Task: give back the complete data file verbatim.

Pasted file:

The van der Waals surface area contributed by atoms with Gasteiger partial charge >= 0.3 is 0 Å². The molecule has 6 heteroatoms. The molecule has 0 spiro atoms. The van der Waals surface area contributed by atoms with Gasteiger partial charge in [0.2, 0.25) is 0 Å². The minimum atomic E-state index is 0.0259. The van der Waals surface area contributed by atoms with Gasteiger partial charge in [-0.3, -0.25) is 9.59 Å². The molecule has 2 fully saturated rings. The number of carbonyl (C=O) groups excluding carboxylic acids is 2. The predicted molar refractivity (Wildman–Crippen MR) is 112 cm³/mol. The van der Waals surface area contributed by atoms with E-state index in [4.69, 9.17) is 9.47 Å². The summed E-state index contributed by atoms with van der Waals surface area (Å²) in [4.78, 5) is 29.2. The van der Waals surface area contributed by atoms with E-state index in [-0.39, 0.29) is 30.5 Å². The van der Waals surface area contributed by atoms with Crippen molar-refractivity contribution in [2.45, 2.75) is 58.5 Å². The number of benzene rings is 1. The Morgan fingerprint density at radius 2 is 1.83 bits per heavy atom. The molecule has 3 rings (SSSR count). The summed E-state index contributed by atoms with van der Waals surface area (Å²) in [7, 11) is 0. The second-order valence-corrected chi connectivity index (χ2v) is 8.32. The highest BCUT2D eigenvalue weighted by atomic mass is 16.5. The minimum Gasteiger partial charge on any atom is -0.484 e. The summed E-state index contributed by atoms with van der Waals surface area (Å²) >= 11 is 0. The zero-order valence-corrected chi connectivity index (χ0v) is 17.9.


The van der Waals surface area contributed by atoms with Gasteiger partial charge >= 0.3 is 0 Å². The molecule has 6 heteroatoms. The molecule has 0 spiro atoms. The van der Waals surface area contributed by atoms with Gasteiger partial charge in [0.2, 0.25) is 0 Å². The minimum atomic E-state index is 0.0259. The van der Waals surface area contributed by atoms with Gasteiger partial charge in [-0.3, -0.25) is 9.59 Å². The molecule has 2 fully saturated rings. The number of carbonyl (C=O) groups excluding carboxylic acids is 2. The predicted molar refractivity (Wildman–Crippen MR) is 112 cm³/mol. The van der Waals surface area contributed by atoms with E-state index in [4.69, 9.17) is 9.47 Å². The summed E-state index contributed by atoms with van der Waals surface area (Å²) in [4.78, 5) is 29.2. The van der Waals surface area contributed by atoms with E-state index in [-0.39, 0.29) is 30.5 Å². The van der Waals surface area contributed by atoms with Crippen molar-refractivity contribution in [2.45, 2.75) is 58.5 Å². The number of benzene rings is 1. The Morgan fingerprint density at radius 2 is 1.83 bits per heavy atom. The molecule has 3 rings (SSSR count). The summed E-state index contributed by atoms with van der Waals surface area (Å²) in [7, 11) is 0. The second-order valence-corrected chi connectivity index (χ2v) is 8.32. The highest BCUT2D eigenvalue weighted by atomic mass is 16.5. The minimum Gasteiger partial charge on any atom is -0.484 e. The summed E-state index contributed by atoms with van der Waals surface area (Å²) >= 11 is 0. The zero-order valence-corrected chi connectivity index (χ0v) is 17.9.